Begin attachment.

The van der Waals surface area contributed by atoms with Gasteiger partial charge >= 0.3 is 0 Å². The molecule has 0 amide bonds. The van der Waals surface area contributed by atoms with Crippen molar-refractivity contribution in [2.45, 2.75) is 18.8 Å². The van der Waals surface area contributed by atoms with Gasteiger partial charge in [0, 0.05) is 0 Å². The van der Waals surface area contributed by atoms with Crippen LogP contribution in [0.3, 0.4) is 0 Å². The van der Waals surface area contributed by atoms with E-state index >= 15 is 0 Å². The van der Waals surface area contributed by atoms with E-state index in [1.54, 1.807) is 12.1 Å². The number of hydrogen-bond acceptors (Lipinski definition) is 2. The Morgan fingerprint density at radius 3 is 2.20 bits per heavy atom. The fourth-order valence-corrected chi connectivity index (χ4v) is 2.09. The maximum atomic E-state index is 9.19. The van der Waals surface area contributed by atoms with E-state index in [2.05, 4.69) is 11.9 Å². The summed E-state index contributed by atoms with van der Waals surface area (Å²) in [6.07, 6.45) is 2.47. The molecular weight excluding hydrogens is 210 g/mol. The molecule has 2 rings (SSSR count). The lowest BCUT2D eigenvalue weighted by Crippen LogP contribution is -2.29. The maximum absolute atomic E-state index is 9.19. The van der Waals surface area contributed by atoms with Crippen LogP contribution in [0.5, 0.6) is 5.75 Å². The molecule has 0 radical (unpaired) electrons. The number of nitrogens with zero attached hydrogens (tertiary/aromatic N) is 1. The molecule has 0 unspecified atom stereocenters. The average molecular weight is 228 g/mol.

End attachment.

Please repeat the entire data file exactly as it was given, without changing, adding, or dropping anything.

The van der Waals surface area contributed by atoms with Gasteiger partial charge >= 0.3 is 0 Å². The molecule has 0 amide bonds. The van der Waals surface area contributed by atoms with Crippen molar-refractivity contribution in [2.45, 2.75) is 18.8 Å². The van der Waals surface area contributed by atoms with Gasteiger partial charge in [0, 0.05) is 0 Å². The van der Waals surface area contributed by atoms with Crippen LogP contribution in [0.3, 0.4) is 0 Å². The van der Waals surface area contributed by atoms with E-state index >= 15 is 0 Å². The van der Waals surface area contributed by atoms with E-state index in [1.54, 1.807) is 12.1 Å². The number of hydrogen-bond acceptors (Lipinski definition) is 2. The Morgan fingerprint density at radius 3 is 2.20 bits per heavy atom. The fourth-order valence-corrected chi connectivity index (χ4v) is 2.09. The maximum atomic E-state index is 9.19. The van der Waals surface area contributed by atoms with E-state index in [2.05, 4.69) is 11.9 Å². The summed E-state index contributed by atoms with van der Waals surface area (Å²) in [6.07, 6.45) is 2.47. The molecular weight excluding hydrogens is 210 g/mol. The molecule has 2 rings (SSSR count). The lowest BCUT2D eigenvalue weighted by Crippen LogP contribution is -2.29. The maximum absolute atomic E-state index is 9.19. The van der Waals surface area contributed by atoms with Crippen LogP contribution in [0.5, 0.6) is 5.75 Å². The molecule has 0 radical (unpaired) electrons. The number of nitrogens with zero attached hydrogens (tertiary/aromatic N) is 1. The molecule has 0 unspecified atom stereocenters. The average molecular weight is 228 g/mol.